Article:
Spohn told investigators they sat up until around 6:30, then everyone other than Sutphen went to bed.  Katherine said he "kissed her good night and said that he would sit up a while."  Half an hour later, Sutphen telephoned a business associate, Ernest A. Dunlea saying he was "very ill" and asked him to hurry to his apartment.  Dunlea and another business associate, Julius Beekman, rushed to the Turin.  When no one answered the telephone, the desk clerk took them up and used a passkey to enter.  Sutphen was found dead on the sofa in the drawing room, a victim of cyanide poisoning.

Police now had a mystery on their hands.   Had the millionaire killed himself or was he murdered?  Why would he call a friend to help him when he could have wakened any one of three people in the apartment?  According to Dunlea and Beekman, Stuphen "had placed money in a business that would have netted him a big sum this week."  And investigators were informed that there were parties who could benefit from his death.

Three days later, Assistant District Attorney James J. Wilson ruled his death self-inflicted, adding that Sutphen lived "at the rate of $75,000 a year," and "played Broadway nightly, spending $500 a week to tip waiters."   The implication was that his "fast living" had driven him to self destruction.

In 1912 the Turin was the tallest building along Central Park West.  A canvas marquee stretched from the entrance to the curb.  The Edison Monthly, June 1912 (copyright expired)

The Turin continued to house well-heeled residents, like Edward Angly and his wife, the former Elizabeth Mary Wadsworth, here at mid-century.  Angly was a well-traveled war correspondent and author.  From 1922 to 1930 he worked in London, Paris, Berlin and Moscow for The Associated Press.  In 1936 he joined The Herald Tribune, becoming the head of it's London bureau in 1939.  During World War II he covered the front lines in Flanders and Bordeaux, and was present at the Battle of Britain.  Angly was among the first American correspondents to reach Pearl Harbor following the attack of December 7, 1941.

In the summer of 1968 film critic Pauline Kael and her daughter, Gina, moved into a 12th-floor apartment.  Her biographer, Brian Kellow commented in his 2011 book Pauline Kael, A Life in the Dark, "It was a famous building on the West Side because of the intensity of its social life, and many leftist writers and academic types lived there."

Not so left-leaning was Rene d'Harnoncourt, the director of the Museum of Modern Art, and his wife, the former Sarah Carr.  He joined the museum in 1944.  When Nelson Rockefeller established the Museum of Primitive Art in 1957, the Austrian-born d'Harnoncourt became its vice president.  He retired from the Museum of Modern Art in July 1968.  A month later he and Sara were at their summer home in New Suffolk, New York where he was struck by a car and killed.

Another resident affiliated with the Museum of Modern Art was Peter Selz, who became its curator of painting and sculpture exhibitions in 1958.  Paul J. and Ann Heath Karlstrom, in their 2012 biography Peter Selz: Sketches of a Life in Art, noted that he and his wife, Thalia, "lived well, in a large apartment at 333 Central Park West...Peter and Thalia socialized with couples well known in art and literary circles, among them Lionel and Diana Trilling."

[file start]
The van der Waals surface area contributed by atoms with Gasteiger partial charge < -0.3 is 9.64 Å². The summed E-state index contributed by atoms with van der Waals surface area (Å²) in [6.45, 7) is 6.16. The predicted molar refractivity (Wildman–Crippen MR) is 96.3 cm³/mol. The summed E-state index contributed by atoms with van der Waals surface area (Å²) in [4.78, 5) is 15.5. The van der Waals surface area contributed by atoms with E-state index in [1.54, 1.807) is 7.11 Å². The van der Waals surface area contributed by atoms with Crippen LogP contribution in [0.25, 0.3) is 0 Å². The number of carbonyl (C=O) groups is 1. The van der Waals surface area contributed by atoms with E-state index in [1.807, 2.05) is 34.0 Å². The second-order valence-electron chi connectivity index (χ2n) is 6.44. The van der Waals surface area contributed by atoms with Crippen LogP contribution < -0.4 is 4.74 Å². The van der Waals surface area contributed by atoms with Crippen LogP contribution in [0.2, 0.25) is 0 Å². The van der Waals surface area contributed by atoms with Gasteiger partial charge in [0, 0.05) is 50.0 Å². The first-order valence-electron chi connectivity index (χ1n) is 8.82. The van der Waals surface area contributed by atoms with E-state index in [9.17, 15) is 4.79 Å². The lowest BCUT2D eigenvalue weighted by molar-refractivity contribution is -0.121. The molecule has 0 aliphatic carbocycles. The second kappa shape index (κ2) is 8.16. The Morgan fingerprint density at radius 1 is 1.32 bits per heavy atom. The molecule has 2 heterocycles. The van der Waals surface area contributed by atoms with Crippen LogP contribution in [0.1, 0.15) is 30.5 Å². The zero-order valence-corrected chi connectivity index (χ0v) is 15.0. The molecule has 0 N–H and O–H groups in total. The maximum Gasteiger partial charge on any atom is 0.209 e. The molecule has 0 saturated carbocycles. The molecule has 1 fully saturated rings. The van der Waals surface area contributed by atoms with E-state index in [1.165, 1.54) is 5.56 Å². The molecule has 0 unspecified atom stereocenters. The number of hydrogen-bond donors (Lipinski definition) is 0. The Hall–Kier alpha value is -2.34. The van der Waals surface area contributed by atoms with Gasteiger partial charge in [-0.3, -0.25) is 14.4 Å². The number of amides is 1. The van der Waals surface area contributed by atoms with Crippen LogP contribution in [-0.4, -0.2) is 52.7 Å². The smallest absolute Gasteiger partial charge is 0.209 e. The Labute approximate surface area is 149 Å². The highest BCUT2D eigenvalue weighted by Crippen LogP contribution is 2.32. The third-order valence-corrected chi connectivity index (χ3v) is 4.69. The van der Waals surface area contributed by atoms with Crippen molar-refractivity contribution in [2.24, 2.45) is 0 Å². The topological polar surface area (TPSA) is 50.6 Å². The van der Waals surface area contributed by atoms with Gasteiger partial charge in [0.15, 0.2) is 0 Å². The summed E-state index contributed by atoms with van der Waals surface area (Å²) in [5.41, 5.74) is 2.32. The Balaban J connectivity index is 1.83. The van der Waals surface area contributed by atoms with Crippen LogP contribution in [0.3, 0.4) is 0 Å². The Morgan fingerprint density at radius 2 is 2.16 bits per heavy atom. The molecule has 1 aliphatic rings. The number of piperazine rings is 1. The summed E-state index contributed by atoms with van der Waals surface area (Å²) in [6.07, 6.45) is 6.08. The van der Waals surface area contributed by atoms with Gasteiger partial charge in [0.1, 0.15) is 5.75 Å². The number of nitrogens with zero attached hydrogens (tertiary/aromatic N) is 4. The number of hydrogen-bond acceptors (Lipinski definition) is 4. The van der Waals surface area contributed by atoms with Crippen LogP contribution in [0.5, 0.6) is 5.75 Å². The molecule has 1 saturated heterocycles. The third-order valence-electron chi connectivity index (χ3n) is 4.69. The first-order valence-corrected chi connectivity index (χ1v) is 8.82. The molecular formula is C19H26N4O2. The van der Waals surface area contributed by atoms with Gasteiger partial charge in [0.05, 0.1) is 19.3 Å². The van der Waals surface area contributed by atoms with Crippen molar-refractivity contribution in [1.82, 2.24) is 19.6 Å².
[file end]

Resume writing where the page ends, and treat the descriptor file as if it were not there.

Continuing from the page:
In the winter of 1980, journalist and editor Andrew Cockburn, his wife, investigative journalist and filmmaker Leslie Cockburn, and their daughter Chloe, moved into the Turin.  In her 1998 book Looking for Trouble, Leslie writes, "the landlord screened tenants for creativity.  Mr. Sheldon chose writers, composers, filmmakers, actors.  'Over the Rainbow,' originally 'Somewhere on the Other Side of the Rainbow,' was composed at 333."  

Essentially unchanged today, the Turin was a pioneer in the transformation of Central Park West from rowhouses and resident hotels to the majestic apartment buildings for which it is known today.  

photographs by the author
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  1. "His mind wandered away to the question of what May's drawing–room would look like. He knew that Mr. Welland, who was behaving "very handsomely," already had his eye on a newly built house in East Thirty–ninth Street. The neighbourhood was thought remote, and the house was built in a ghastly greenish–yellow stone that the younger architects were beginning to employ as a protest against the brownstone of which the uniform hue coated New York like a cold chocolate sauce; but the plumbing was perfect."

    Where do you suppose Wharton was thinking of when she wrote this? 99 Park Avenue (where Andrew Haswell Green lived? She apparently rented nearby)? 114 East 39th? Although, if I'm not mistaken, based on what I've read of your other East 39th posts, the 5th Avenue bits during the Gilded Age were mostly stables? So perhaps it was further down?

    1. It would be better if questions not related to the post were sent directly to my email address above. Wharton did not have to have a specific, existing structure in mind. This was fiction, so she had broad creative license.

    2. Understood Tom, thank you. The Turin is a fascinating building!

  2. The loss of the large cornice gives off the appearance as if the roof has been ripped off and the building cut down in size, very regrettable. NYarch

  3. Floor plan has the layout look and light courts of the massive Ansonia Hotal.

  4. You cannot UNSEE that missing cornice now. Had it remained, the Turin would overshadow every limestone Italianate building on Fifth Ave!